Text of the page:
The first union in Argentina – the bakery worker’s union formed in 1887 – was led by anarchist Italian immigrants. As a form of protest and propaganda, the union subversively named their ‘facturas’ (pastries) to reflect the organisation’s anti-church and anti-state status and, today, you can still find cañoncitos, vigilantes, bombas and the particularly visual ‘bolas de fraile’ (monk’s balls) for sale.
- 300 g (10½ oz) caster (superfine) sugar, plus extra for sprinkling
- 2 tsp dried yeast granules
- 125 ml (4 fl oz/½ cup) full-cream (whole) milk, warmed
- pinch of sea salt
- 450 g (1 lb/3 cups) plain (all-purpose) flour, plus extra for dusting
- 2 eggs, at room temperature
- 3 tbsp lard or butter, softened at room temperature
- vegetable oil, for deep-frying, plus extra for greasing
- 275 g (9½ oz/1 cup) Dulce de leche (recipe here), to serve
Oven temperatures are for conventional; if using fan-forced (convection), reduce the temperature by 20˚C. | We use Australian tablespoons and cups: 1 teaspoon equals 5 ml; 1 tablespoon equals 20 ml; 1 cup equals 250 ml. | All herbs are fresh (unless specified) and cups are lightly packed. | All vegetables are medium size and peeled, unless specified. | All eggs are 55-60 g, unless specified.
Rising time: 2 hours
1. Combine 2 teaspoons of the sugar and the yeast in a small bowl. Add half the milk, then stir quickly to combine and cover with plastic wrap. Leave in a warm place for 10 minutes, or until the mixture is frothy.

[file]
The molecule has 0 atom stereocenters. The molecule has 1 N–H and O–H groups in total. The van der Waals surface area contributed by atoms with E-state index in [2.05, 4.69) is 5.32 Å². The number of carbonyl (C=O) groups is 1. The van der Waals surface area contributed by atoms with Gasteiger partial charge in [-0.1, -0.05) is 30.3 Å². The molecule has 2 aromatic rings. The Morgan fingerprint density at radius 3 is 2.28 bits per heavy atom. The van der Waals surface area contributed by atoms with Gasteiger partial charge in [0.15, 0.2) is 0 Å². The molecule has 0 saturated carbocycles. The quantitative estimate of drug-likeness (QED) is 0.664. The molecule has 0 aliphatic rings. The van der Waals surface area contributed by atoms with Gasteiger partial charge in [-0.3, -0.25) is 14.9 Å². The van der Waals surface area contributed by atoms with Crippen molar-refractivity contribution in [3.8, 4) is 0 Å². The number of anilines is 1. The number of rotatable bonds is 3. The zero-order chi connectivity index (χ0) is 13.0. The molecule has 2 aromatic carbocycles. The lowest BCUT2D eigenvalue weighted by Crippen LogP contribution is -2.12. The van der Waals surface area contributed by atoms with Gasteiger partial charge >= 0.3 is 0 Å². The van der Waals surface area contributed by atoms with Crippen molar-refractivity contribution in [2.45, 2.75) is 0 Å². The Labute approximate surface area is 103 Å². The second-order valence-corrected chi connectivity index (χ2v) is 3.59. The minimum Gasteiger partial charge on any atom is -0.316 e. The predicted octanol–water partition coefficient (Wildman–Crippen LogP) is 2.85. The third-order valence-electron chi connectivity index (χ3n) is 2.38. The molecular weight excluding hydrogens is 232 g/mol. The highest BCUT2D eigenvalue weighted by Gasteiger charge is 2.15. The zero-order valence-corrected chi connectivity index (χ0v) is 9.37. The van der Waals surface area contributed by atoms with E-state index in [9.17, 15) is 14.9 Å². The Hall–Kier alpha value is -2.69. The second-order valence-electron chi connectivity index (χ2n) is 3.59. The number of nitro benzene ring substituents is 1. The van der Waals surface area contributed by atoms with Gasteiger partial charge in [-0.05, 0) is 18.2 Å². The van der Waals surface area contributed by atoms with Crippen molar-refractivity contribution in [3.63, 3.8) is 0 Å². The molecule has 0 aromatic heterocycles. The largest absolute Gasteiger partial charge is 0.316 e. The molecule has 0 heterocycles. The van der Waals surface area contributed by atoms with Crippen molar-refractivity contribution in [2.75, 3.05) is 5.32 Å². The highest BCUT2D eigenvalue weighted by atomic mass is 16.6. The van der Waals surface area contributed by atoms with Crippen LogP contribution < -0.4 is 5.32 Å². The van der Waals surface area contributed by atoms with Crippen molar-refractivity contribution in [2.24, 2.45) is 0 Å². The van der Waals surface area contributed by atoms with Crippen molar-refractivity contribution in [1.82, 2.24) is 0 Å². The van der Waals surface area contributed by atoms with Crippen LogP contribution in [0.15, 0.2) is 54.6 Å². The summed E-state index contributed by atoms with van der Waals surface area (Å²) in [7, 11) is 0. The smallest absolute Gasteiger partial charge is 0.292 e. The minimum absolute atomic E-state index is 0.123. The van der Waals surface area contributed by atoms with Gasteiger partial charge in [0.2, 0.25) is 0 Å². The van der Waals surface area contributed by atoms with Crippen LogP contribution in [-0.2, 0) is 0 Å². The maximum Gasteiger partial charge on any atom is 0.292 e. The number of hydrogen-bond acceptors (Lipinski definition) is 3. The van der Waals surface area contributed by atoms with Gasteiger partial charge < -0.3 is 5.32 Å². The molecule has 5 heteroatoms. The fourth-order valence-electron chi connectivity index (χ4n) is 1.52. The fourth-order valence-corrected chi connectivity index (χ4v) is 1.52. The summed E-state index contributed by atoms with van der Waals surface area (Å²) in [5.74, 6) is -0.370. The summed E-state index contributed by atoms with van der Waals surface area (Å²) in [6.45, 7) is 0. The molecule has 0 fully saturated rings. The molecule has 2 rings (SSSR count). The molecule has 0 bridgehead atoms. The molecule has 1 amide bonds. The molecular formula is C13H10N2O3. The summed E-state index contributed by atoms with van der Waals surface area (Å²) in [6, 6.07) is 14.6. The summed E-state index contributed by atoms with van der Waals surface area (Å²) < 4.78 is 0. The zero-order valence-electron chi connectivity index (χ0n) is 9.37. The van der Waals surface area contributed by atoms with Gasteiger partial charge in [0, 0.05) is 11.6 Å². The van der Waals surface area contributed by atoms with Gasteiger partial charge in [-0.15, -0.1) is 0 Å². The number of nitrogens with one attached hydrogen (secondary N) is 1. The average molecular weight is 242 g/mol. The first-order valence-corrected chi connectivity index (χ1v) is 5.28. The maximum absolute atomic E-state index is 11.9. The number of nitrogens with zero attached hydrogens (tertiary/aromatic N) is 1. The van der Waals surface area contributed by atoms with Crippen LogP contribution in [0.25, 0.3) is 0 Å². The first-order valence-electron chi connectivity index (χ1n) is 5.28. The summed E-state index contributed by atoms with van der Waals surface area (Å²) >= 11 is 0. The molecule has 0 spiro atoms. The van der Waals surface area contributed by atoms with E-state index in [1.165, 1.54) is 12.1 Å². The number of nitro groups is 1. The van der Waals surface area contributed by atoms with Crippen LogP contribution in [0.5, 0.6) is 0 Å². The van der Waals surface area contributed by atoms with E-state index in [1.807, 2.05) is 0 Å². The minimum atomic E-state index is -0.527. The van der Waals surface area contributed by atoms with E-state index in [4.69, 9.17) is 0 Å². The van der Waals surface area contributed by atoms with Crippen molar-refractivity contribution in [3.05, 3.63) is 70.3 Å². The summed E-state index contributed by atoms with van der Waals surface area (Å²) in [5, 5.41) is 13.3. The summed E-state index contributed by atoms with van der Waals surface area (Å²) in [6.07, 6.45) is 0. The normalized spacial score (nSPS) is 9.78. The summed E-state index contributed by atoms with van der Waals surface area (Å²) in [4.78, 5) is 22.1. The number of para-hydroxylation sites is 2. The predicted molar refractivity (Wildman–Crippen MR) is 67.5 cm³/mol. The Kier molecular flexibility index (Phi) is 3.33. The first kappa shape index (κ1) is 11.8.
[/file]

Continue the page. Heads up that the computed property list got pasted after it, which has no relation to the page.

2. Combine the flour and 55 g (2 oz/¼ cup) of the remaining sugar in a large bowl with the salt and make a well in the centre. Add the yeast mixture and remaining milk and stir quickly to combine. Add the eggs and stir quickly, then add the lard or butter in large pieces. Bring the dough together, then tip out onto a lightly floured work surface. Knead for 4–5 minutes, until the dough is smooth. Transfer the dough to a lightly greased bowl, cover with a clean tea towel and set aside in a warm place for about 1 hour, or until the dough has doubled in size.
3. Divide the dough into eighteen 40-g (1½ oz) pieces and roll between the palms of your hands to form smooth, round balls. Transfer the balls to a lightly floured work surface or tray, cover with a clean towel and leave for about 1 hour, or until doubled in size.
4. Pour enough oil to come 5 cm (2 in) up the side of a small saucepan and heat over medium heat. The oil is ready when a pinch of dough dropped into the oil sizzles on contact.
5. Place the remaining sugar in a metal bowl close to the stovetop.
6. Add five or six dough balls to the hot oil and fry, turning with metal tongs, for 5–6 minutes, until the balls are a deep golden colour. Lower the heat if the balls are browning too quickly. Carefully remove the balls from the oil and place directly into the bowl of sugar. Toss the balls around in the bowl until they are evenly coated in the sugar, then transfer to a plate. Repeat with the remaining dough balls and allow to cool completely.
7. Slice each ball through the centre without cutting all the way through. Spoon about 1 teaspoon of dulce de leche into each ball and enjoy straight away.
Recipe from The Food of Argentina by Ross Dobson and Rachel Tolosa Paz, Smith Street Books, RRP $44.99